This is one of the key features of Fitbit Premium. Similar to other workout subscription services like Apple Fitness Plus, or Peloton, Fitbit Premium members get access to a library of on-demand workouts that they can take whenever they want. There are guided audio and video classes on offer, and you can filter by time and intensity. There are classes from some popular trainers, like Les Mills, barre3, and Daily Burn, and over 200 workouts to choose from. You’ll also be able to sign up for workout plans, to help you stay motivated. 

a photo of the mindfulness on the fitbit premium

(Image credit: Future/Tom's Guide)

Mindfulness and meditation 

Over the past 18-months, we’ve all learned that fitness is as much about looking after our mental health as it is our physical health. Like other platforms, Fitbit Premium members gain access to over 200 mindfulness sessions, and Fitbit has partnered with apps like Calm, giving subscribers access to sleep stories to help them drift off better, as well as meditation classes with Deepak Chopra. I personally used Calm during the midst of the pandemic, and often reach for the short meditations on days where the world seems a little overwhelming.

a photo of the recipes on fitbit premium

(Image credit: Future/Tom's Guide)


Whether you’re trying to lose weight, or just eat more mindfully in 2022, Fitbit Premium members gain access to a range of healthy recipes. You can filter by diabetes-friendly, gluten-free, heart-healthy, low calorie, quick and more, as well as see suggestions for healthy breakfasts, lunches, dinners and snacks. 

A photo of the Fitbit Premium challenges

(Image credit: Future/Tom's Guide)


If you need extra encouragement to keep yourself accountable, Fitbit Premium has a number of fun health challenges to help you stay engaged. These include a Get Fit Bingo, as well as Adventure Races, where you can virtually race against friends.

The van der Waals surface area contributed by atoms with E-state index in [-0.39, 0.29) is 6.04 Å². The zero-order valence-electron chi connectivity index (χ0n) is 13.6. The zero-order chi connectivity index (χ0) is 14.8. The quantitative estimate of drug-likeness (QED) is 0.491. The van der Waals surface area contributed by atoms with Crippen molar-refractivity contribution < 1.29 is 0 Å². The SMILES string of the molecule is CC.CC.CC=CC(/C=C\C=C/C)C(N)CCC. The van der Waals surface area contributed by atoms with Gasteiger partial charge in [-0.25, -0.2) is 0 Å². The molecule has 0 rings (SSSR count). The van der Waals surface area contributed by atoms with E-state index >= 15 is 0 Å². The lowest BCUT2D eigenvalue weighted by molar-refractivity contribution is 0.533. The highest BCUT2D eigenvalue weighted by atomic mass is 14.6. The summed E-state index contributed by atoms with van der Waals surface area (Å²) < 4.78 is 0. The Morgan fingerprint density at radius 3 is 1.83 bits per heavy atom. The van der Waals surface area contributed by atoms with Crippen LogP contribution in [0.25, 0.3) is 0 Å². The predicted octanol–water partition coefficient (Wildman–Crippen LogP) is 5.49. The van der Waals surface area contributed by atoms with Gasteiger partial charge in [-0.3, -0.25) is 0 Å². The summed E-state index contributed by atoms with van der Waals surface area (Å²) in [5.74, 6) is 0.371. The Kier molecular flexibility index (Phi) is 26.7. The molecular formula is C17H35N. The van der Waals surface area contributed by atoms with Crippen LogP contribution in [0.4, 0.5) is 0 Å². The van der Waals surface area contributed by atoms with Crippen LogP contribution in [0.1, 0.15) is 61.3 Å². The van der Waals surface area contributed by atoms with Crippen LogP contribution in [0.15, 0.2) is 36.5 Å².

A photo of the Fitbit Premium sleep score

(Image credit: Future/Tom's Guide)

Advanced sleep tracking 

While free Fitbit members can track their time spent asleep, Fitbit Premium offers subscribers further insight into their sleep, as well as giving a sleep score. The overall nightly sleep score is based on your heart rate, the time you spend awake or restless, and your sleep stages during the night. There are also guided programs to help you improve your sleep, and get into a better bedtime routine. 

A photo of the Fitbit Premium Daily Readiness Score

(Image credit: Future/Tom's Guide)

Daily Readiness Score 

A newer feature for Fitbit Premium members is the Daily Readiness Score, which looks at the quality of your sleep, how hard you worked out the day before, and your heart rate variability (HRV) to assess how ready you are to push yourself that day. It helps subscribers workout more intuitively, and know when to push, and when to recover. Read my full Daily Readiness Score review here.